It has not been easy for us to share our stories with each other. Many of us were afraid because our victimizers are powerful or well-liked. Others were worried that if they came forward it would affect their careers. Some of us have come forward in the past, only to have our concerns brushed aside, or for our supervisors to tell us “he’s just from a different era.” All of us are saddened and disheartened to hear how widespread the problem of sexual harassment still is in the animation industry, and how many of our friends had been suffering in secret.

It is with this in mind that we resolve to do everything we can to prevent anyone else from being victimized. We are united in our mission to wipe out sexual harassment in the animation industry, and we will no longer be silent.

Signed,

womeninaniamtion_letter

If any animation studios wish to speak to Cartoon Brew about new policies and efforts that they will be making to address these issues, we welcome hearing from you. Please drop us a line.

Pictured in header image (L-to-R): Julia Pott, Rebecca Sugar, Lauren Faust.

  • Harriet

    I do believe this letter is a little related (and some of us may have known about Savino prior to the article)

    • AmidAmidi

      Aah, thanks for clarifying. Our understanding is Savino’s suspension started around Wednesday of last week so the timing makes sense.

  • Pedro Nakama

    I’m glad to see people speaking up about sexual harassment in the animation industry. They also need to speak up and claim the overtime hours they’ve worked and no longer expect employers to have them work for free.

    • Josh Evans

      Yeah, the animation and vfx industry are plagued with issues. I’m truly heartened to see the major issue of sexism and abuse addressed head-on though. Finally.

  • I’m really annoyed that this stuff still happens. You can’t be sexually harassing people in the workplace, whether male or female. This is one of the ways companies get into trouble.

  • Mur Ploxy

    I am one of the most Perverted minds in artistry~Cough~Hentai~Cough~, And i can’t even imagine doing these to people I work with. Shame on these guys and More Power to People speaking up against this. People go to work to WORK. To Make ART. Not to feel uncomfortable. Not to feel like the Boss around is trying to get a Hit up on em. It’s Disgusting, even to me. This is Real Life people. Thoughts of Perversion should be Kept up in your Heads, relieve yourself in your own Privacy with your own thoughts. Don’t go dragging down innocent people who want nothing to do with your arousals.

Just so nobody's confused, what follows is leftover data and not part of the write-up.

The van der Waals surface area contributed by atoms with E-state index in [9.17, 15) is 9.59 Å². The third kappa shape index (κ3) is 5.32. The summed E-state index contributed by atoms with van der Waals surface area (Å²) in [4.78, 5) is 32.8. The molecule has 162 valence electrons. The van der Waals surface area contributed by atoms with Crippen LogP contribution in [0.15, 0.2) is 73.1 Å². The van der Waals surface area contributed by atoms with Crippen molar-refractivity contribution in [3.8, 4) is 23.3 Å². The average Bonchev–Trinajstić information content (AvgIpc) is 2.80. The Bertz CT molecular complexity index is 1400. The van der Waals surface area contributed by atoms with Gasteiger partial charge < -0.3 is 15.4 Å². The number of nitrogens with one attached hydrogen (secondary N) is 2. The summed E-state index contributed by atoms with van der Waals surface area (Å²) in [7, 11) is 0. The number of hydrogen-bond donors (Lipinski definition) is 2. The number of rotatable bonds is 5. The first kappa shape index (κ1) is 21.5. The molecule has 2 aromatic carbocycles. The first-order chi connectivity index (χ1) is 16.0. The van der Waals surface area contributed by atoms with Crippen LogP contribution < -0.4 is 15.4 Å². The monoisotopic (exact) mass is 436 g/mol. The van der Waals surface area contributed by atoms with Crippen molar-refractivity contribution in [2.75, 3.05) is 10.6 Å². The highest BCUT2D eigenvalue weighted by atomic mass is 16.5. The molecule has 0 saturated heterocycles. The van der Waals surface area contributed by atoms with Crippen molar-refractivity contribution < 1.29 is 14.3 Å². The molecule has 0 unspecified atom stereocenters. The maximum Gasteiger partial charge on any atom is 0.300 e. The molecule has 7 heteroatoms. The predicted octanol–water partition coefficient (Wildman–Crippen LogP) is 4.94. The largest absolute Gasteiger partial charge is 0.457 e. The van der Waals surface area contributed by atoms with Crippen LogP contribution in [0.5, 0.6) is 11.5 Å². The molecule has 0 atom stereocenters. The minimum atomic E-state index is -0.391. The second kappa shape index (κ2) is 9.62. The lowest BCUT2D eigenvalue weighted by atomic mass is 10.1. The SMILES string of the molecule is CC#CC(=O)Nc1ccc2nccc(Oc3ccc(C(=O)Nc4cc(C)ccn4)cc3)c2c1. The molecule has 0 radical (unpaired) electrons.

• AP

    Notice how everyone in these comments agrees this is a serious issue — but look at the comment section below the article about Chris Savino and you’ll see tons of men defending/deflecting/saying “what happened to innocent until proven guilty!” Just shows that we have a long way to go.

    I applaud these women for speaking up! As a man, I believe we all can look inward and question whether we are part of the problem, or part of the solution. Staying silent or turning a blind eye is not enough anymore.

  • Bee

    [Comment removed by editors. Per our commenting guidelines, “It is OK to post with a nickname or alias, but your email address (which we will NEVER share publicly), must be a real, permanent email address. Comments with fake or non-permanent emails will be deleted.”]

  • That Guy

    I’m all for stopping sexual harassment. I think it’s disgusting behavior that can and should be punished. Speaking up when sexual harassment takes place is good, and no one should be coerced or threatened into silence. Every case should be judged by the merits of the evidence so that each party gets justice.

    For this reason, I’m very skeptical of one particular line of the petition that “the Animation Guild add language in our constitution that states that it can “censure, fine, suspend or expel any member of the guild who shall, in the opinion of the Executive Board, be found guilty of any act, omission, or conduct which is prejudicial to the welfare of the guild.”

    This sounds like a good idea on paper, but I’m not sure that the people who signed this petition understand the potential consequences of this point. The Animation Guild, I believe, should not partake in the investigation process, nor should they pass judgement based on their investigations. That sounds like the recipe for a kangaroo court. Sexual harassment is a serious crime, but unfortunately, it often boils down to a “he said, she said” kind of deal. The Animation Guild is not trained to investigate crimes. They do not have the resources to investigate to the extent that they can account for every possible scenario. Finally, since they are “the top” in their industry, having them be the end-all authority on such matters leaves them with no accountability. They have the power to end careers and block people from the industry (or make it very hard to find opportunities), so they need to be kept in check so that no corruption can seep in.

    As a solution, all cases of sexual harassment should be turned over to local law enforcement, no matter how seemingly “small” the case may be. If the matter is big enough to end someone’s career over, it’s big enough for the police. Law enforcement is bound by law to strict procedures. They are required to locate evidence so that the truth may be ascertained. Their decisions can be appealed if people feel that they did not do the case justice. In short, they are the best possible resource.

    I’m not saying this system is perfect. Many sexual harassment cases go unresolved for lack of proof. However, it is the least imperfect system we have. If we are going to be serious about justice, then we need to give it the best possible chance.

    • provost

      Many animation workers are bound by contracts and NDA’s and anti-arbitration clauses that can prevent a court investigation. This is often enforced in HR and many victims don’t tend to go to the police as they have no desire to go through that process without any privacy whatsoever.

      Do not confuse criminal justice, and workplace arbitration.